Friday, June 11, 2010

Why Do You Harp On Permits So Much?

I'm constantly getting emails from people asking why I harp on the lack of permits on the houses I review so I thought I'd explain my reasoning.

Why Permits Are So Important.
1. Its the law!! This should be a duh kinda thing but people don't seem to care that they are breaking the law when they do certain kinds of work on their houses without permits. Sure they are saving themselves some money and some hassle but its not worth the trade-offs.

2. Any work done without permits can not legally add to the value of the house. You converted your attic into a fabulous master suite without permits? So what, its not legal living space and can not count in an appraisers view of the house...and that house has to appraise out if you want to sell it.

3. Insurance companies don't cover losses on unpermitted work. If you don't think your average insurance company is looking for ANY reason to deny your claims you are sadly naive. Heaven forbid that your unpermitted electrical work causes a fire and burns down your house...your insurance company won't pay you a dime. This reason alone should make people never want to buy a house with extensive unpermitted work. Go ahead, call your insurance agent and ask him/her what the companies policy is regarding unpermitted work. I'll buy everybody an icecream cone at Tuckers who can get their agent to say in writing that unpermitted work will be covered.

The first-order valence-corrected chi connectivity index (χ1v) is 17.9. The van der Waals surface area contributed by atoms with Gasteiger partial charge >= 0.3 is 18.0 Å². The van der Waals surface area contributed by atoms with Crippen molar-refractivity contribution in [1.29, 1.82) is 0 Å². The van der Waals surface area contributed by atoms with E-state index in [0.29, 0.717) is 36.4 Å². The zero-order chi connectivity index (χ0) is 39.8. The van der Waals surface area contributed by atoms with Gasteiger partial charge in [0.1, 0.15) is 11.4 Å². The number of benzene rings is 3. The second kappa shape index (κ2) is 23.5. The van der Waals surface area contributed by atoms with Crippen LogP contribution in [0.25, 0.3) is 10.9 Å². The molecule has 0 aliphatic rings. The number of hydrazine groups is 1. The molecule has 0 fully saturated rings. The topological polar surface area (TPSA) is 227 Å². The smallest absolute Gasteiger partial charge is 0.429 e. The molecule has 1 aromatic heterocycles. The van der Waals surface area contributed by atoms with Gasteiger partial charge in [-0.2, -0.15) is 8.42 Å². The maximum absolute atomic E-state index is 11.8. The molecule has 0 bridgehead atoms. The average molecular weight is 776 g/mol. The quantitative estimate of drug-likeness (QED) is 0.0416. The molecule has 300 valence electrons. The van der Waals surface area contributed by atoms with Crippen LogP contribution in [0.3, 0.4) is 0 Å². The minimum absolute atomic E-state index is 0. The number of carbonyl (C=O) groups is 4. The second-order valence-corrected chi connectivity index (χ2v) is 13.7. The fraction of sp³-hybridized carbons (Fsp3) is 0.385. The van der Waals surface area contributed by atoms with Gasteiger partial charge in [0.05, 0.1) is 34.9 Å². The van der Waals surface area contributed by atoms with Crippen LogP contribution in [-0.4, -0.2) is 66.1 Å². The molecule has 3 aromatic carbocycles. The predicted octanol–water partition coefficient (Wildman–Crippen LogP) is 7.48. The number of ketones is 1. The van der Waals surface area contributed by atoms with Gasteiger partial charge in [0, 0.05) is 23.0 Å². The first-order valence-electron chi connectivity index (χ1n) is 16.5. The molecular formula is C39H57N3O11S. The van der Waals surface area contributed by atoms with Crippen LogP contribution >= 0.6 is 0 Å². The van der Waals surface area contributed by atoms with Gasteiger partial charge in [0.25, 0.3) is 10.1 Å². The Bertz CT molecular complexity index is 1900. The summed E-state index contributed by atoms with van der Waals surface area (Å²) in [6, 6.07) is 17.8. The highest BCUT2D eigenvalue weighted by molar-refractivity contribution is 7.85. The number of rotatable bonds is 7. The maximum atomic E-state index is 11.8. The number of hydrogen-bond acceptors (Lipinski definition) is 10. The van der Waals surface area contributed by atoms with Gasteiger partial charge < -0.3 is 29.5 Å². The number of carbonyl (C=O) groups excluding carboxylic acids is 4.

4. Its not safe. With out the benefits of inspections you have no way of knowing if the work was done up to code, better than code, or waaaaaaaay below code. Having the work inspected is no absolute guarantee that the work is of high quality but it should guarantee a minimum standard. How do you know that you won't get electrocuted in the shower or that your furnace is not slowly killing you with carbon monoxide? You can't! and its hopelessly naive to think that, 'most work done with out permits is better than code.' Which is what the realtor showing 1417 Central actually told me!?!?!?!!?!?